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Venezuela’s New Sparta, A Gem of the Caribbean

This story Venezuela’s New Sparta, A Gem of the Caribbean appeared first on GreekReporter.com.

Venezuela's New Sparta
Venezuela’s New Sparta legislative palace. Credit: José Alfaro, CC BY-SA 4.0/Wikimedia Commons

Located off the northeast Caribbean coast of Venezuela is a state with the surprising name of “Nueva Esparta,” or “New Sparta.” The state comprises the lovely, verdant islands of Margarita, Coche and Cubagua.

ORIGINS

Margarita Island was originally densely populated with indigenous people; the tribe called the island “Paraguachoa,” which means “Fish in abundance” in the indigenous tongue.

The tribe was hospitable and friendly, and they were skilled fishermen and great navigators. These indigenous people were very proud of their homelands and they defended them to the death when attacked by nearby enemy tribes.

THE COLONY

What eventually became Nueva Esparta was first reached by Europeans on August 15, 1498, during Christopher Columbus‘s third journey to the Americas. On this journey, Colombus came across two small islands which today are called Cubagua and Coche, and a third, larger island, Paraguachoa.

Columbus gave the name of Asunción to the island of Paraguachoa and later, in 1499, it was re-named by the sailor Cristóbal de la Guerra, who christened it “Margarita,” In Greek, this term means “pearl’; the coast of the island was at that time abundant in pearls, which represented almost a third of the New World’s riches given to the Spanish Crown.

The navigator Alonso de Ojeda landed on the island and established friendships with its indigenous inhabitants.

The tribe believed that these foreign people who had come to their shores were their brothers, and that their arrival meant the beginning of a new, prosperous future, so they received them with great kindness and hospitality.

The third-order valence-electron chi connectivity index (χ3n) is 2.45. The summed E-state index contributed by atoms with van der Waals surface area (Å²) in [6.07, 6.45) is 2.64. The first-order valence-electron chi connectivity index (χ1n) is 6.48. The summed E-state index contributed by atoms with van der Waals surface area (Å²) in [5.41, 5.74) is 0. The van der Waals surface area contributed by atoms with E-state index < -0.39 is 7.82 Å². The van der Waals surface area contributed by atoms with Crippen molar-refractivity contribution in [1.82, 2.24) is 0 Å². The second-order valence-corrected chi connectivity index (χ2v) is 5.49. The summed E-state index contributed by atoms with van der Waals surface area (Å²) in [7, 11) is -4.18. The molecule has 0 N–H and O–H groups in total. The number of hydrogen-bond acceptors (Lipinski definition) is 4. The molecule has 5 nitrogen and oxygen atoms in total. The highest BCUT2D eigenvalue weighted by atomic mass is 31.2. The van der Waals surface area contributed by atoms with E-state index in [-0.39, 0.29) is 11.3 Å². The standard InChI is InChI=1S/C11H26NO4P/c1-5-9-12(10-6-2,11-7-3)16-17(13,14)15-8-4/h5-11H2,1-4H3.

However, as soon as the people of the island showed the Spanish explorers the pearl-rich oyster beds of Cubagua, the foreigners forced the indigenous people to extract thousands of oysters, whose pearls would be handed over to the Spanish state.

Venezuela's New Sparta
Coche Island Credit: Krlos 12, CC BY-SA 3.0/ Wikipedia Commons

 

Independence

The ideas of human rights and freedom eventually made inroads into the Spanish colony, giving rise to an inexorable independence movement.

In Venezuela, the fight to win independence took place between 1810 and 1821 under the military leadership of Simón Bolívar. Margarita Island was one of the first provinces which was able to defeat the Spanish oppressors, who wielded vastly more superior military power than did the inhabitants of the island.

The island successfully gained independence from the Spanish in 1814, and became the first permanent, free territory in Venezuela.

The island took the name of “New Sparta” upon the creation of the States of Venezuela in 1864 as a tribute to the great heroism of its inhabitants during Venezuela’s revolution for independence from the Spanish, comparing them to Greece’s ancient, valiant warriors.

As the first Venezuelan region to be liberated, New Sparta was held up as an example for the rest of the country in its fight to be free of the colonizers.

In the same province, we also come across a town with the captivating name of “Juan Griego,” which in Spanish of course means “John the Greek.” The city currently has a population of 45,000 people and is one of the most important ports in all of Venezuela.

The city owes its name to Juan Griego, a Spanish sailor and explorer who was one of the first European inhabitants of the island. Griego was born in Seville, Spain in the early 15th century.

Venezuela's New Sparta
Handicrafts items from Margarita Island, Venezuela. Credit: Wilfredor, CC0/Wikimedia Commons

 

The Island Today

The island was declared a free harbor in 1974, thereby earning great economic dividends. Even though its sweltering temperatures and relentless sunshine initially represented a bit of a barrier against the area’s economic development, these later became one of its most valuable attractions.

The traditional kindness of its people, with their plentiful knowledge about the sea and their commercial prowess, combined with the lovely weather and stunning island landscapes, have now turned the island into a tourist destination.

Today, the island of New Sparta has increased the quality of its amenities and its hotel infrastructure, and is now able to satisfy the needs and desires of tourists from all over the world who now visit the island.

It provides travelers with many first class attractions such as commercial and businesses centers, hotels right on its white-sand beaches, a lively nightlife, golf courses, and plenty of entertainment opportunities.

 

This story Venezuela’s New Sparta, A Gem of the Caribbean appeared first on GreekReporter.com.

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